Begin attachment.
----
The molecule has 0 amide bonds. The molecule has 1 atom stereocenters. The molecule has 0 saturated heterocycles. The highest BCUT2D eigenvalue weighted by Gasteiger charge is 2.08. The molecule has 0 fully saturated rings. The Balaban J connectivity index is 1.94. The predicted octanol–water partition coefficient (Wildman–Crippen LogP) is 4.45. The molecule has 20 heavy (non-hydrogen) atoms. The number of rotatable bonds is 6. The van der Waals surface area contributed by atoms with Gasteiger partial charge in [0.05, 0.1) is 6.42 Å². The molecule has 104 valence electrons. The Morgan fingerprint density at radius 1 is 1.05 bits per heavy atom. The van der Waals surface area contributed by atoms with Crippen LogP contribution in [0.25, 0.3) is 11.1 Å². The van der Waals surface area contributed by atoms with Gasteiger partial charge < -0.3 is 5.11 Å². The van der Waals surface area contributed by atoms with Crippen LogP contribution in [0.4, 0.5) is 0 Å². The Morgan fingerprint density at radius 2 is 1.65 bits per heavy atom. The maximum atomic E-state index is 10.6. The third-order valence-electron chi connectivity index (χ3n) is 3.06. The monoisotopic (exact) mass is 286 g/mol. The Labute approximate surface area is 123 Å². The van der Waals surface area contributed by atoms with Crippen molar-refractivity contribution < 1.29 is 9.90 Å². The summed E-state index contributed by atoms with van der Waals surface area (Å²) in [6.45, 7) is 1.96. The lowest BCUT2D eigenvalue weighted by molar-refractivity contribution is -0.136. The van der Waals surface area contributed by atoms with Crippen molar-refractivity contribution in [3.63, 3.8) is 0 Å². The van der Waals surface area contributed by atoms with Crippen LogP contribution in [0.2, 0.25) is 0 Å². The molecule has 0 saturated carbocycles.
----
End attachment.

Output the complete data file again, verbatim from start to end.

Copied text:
The molecule has 0 amide bonds. The molecule has 1 atom stereocenters. The molecule has 0 saturated heterocycles. The highest BCUT2D eigenvalue weighted by Gasteiger charge is 2.08. The molecule has 0 fully saturated rings. The Balaban J connectivity index is 1.94. The predicted octanol–water partition coefficient (Wildman–Crippen LogP) is 4.45. The molecule has 20 heavy (non-hydrogen) atoms. The number of rotatable bonds is 6. The van der Waals surface area contributed by atoms with Gasteiger partial charge in [0.05, 0.1) is 6.42 Å². The molecule has 104 valence electrons. The Morgan fingerprint density at radius 1 is 1.05 bits per heavy atom. The van der Waals surface area contributed by atoms with Crippen LogP contribution in [0.25, 0.3) is 11.1 Å². The van der Waals surface area contributed by atoms with Gasteiger partial charge < -0.3 is 5.11 Å². The van der Waals surface area contributed by atoms with Crippen LogP contribution in [0.4, 0.5) is 0 Å². The Morgan fingerprint density at radius 2 is 1.65 bits per heavy atom. The maximum atomic E-state index is 10.6. The third-order valence-electron chi connectivity index (χ3n) is 3.06. The monoisotopic (exact) mass is 286 g/mol. The Labute approximate surface area is 123 Å². The van der Waals surface area contributed by atoms with Crippen molar-refractivity contribution < 1.29 is 9.90 Å². The summed E-state index contributed by atoms with van der Waals surface area (Å²) in [6.45, 7) is 1.96. The lowest BCUT2D eigenvalue weighted by molar-refractivity contribution is -0.136. The van der Waals surface area contributed by atoms with Crippen molar-refractivity contribution in [3.63, 3.8) is 0 Å². The van der Waals surface area contributed by atoms with Crippen LogP contribution in [0.2, 0.25) is 0 Å². The molecule has 0 saturated carbocycles.